Granite Construction Co. agreed to pay $12 million to settle fraud charges by the U.S. Securities and Exchange Commission related to the firm's alleged misrepresentation of its financial condition from 2017 to 2019 after having hit trouble on big fixed-price projects.

Granite's settlement, announced Aug. 25, does not cover SEC fraud charges against former Senior Vice President Dale Swanberg, who is also named as a defendant, with the agency claiming he manipulated and concealed firm profits from work on heavy civil construction projects.

Granite neither denied nor affirmed the charges against it, but an attorney for Swanberg told ConstructionDive that his client would contest the charges against him.

The attorney, William Michael Jr., is quoted as saying that Swanberg is "by profession" a builder "who is not trained" in accounting or financial disclosure rules. Swanberg's actions were all "fully transparent" to Granite, he claimed.

In tandem with the settlement, three former senior executives in a separate administrative proceeding agreed to collectively return to Granite more than $1.8 million in bonuses or incentive pay they received based on the company's performance.

Former CEO James H. Roberts and former CFOs Laurel Krzeminski and Jigisha Desai were not charged with misconduct.

Gurbir S. Grewal, SEC director of enforcement, said that executives should be aware that the agency views federal security law as providing "broad authority in seeking all forms of compensation that should be reimbursed to the company."

Granite had foreshadowed its pending legal jeopardy in early 2021, when after it informed the SEC of its investigation, the company reported that the agency had issued subpoenas related to the financial disclosure problems.

A Granite spokesman released a statement that the company had fully cooperated with the SEC and that it was "pleased to put this matter behind us as we move forward under new leadership." The statement noted numerous remedial actions and internal control enhancements that had been made.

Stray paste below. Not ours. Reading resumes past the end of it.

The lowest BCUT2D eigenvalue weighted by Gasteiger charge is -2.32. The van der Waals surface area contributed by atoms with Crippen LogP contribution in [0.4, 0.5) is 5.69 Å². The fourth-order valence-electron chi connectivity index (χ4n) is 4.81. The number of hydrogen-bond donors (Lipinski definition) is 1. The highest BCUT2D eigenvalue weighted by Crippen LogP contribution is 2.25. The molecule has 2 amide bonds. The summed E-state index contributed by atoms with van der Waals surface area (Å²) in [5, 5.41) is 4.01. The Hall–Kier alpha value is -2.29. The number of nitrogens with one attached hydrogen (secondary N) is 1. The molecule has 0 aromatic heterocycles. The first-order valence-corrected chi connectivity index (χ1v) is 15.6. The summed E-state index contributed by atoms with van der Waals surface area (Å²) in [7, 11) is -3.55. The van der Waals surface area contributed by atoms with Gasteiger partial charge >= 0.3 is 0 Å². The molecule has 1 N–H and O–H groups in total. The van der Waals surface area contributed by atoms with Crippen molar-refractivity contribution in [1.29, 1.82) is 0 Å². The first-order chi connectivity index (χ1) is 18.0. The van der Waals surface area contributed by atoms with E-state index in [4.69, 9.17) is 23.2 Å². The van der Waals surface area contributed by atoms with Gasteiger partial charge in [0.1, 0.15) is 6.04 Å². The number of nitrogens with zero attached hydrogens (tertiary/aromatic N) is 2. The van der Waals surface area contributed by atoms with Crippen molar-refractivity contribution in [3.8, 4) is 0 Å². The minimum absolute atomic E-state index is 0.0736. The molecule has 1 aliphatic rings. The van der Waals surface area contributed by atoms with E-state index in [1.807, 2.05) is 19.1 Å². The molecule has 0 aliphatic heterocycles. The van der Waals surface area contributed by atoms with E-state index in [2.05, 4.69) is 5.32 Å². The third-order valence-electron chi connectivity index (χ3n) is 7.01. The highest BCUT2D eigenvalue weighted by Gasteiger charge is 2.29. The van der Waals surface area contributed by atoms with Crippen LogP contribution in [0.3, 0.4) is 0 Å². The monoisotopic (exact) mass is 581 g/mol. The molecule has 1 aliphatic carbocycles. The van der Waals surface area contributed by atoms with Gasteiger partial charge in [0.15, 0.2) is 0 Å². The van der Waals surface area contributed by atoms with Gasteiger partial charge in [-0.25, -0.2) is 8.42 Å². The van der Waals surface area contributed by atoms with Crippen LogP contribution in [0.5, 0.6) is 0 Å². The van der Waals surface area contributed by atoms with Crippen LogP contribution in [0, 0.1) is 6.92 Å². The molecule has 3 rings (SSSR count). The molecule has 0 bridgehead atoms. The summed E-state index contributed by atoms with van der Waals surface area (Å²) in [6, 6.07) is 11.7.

The spokesman for Granite declined further comment about the case or in response to statements of Swanberg's attorney.


Profit 'Manipulation'

The SEC's charges related to Swanberg's role were detailed in commission charges brought in federal court in San Jose Calif.

Faced with the need to turn around what the SEC described as Granite's "flagging" large heavy civil construction projects, Swanberg schemed to defer recognizing costs and sought to "manipulate profit margins." More specifically, he directed subordinates to plug into the unit's general ledger "rosier" total expected costs. That led to the company materially overstating its revenue by $62 million in 2017 and 2018, and understating revenue in parts of 2018 and 2019, the SEC claims.

Prior to joining Granite as vice president in 2015 as deputy group manager for large projects, Swanberg had been COO of Flatiron Construction. He could not immediately be reached for comment.

Once the restatements were made, the Watsonville, Calif.-based contractor's stock (GCA-NYSE) "cratered" in late 2019 to early 2020, from a high of $35 to $12, the SEC said.

Under new leadership and a new approach to project risk, company shares have since rebounded to around $34.

Last month, Granite CEO Kyle Larkin spoke optimistically about a turnaround in which the company has worked through its old portfolio of profit-challenged projects.

"We’re close," Larkin said during a conference call for investment analysts. "These are getting completed and next year will be down to $50 million."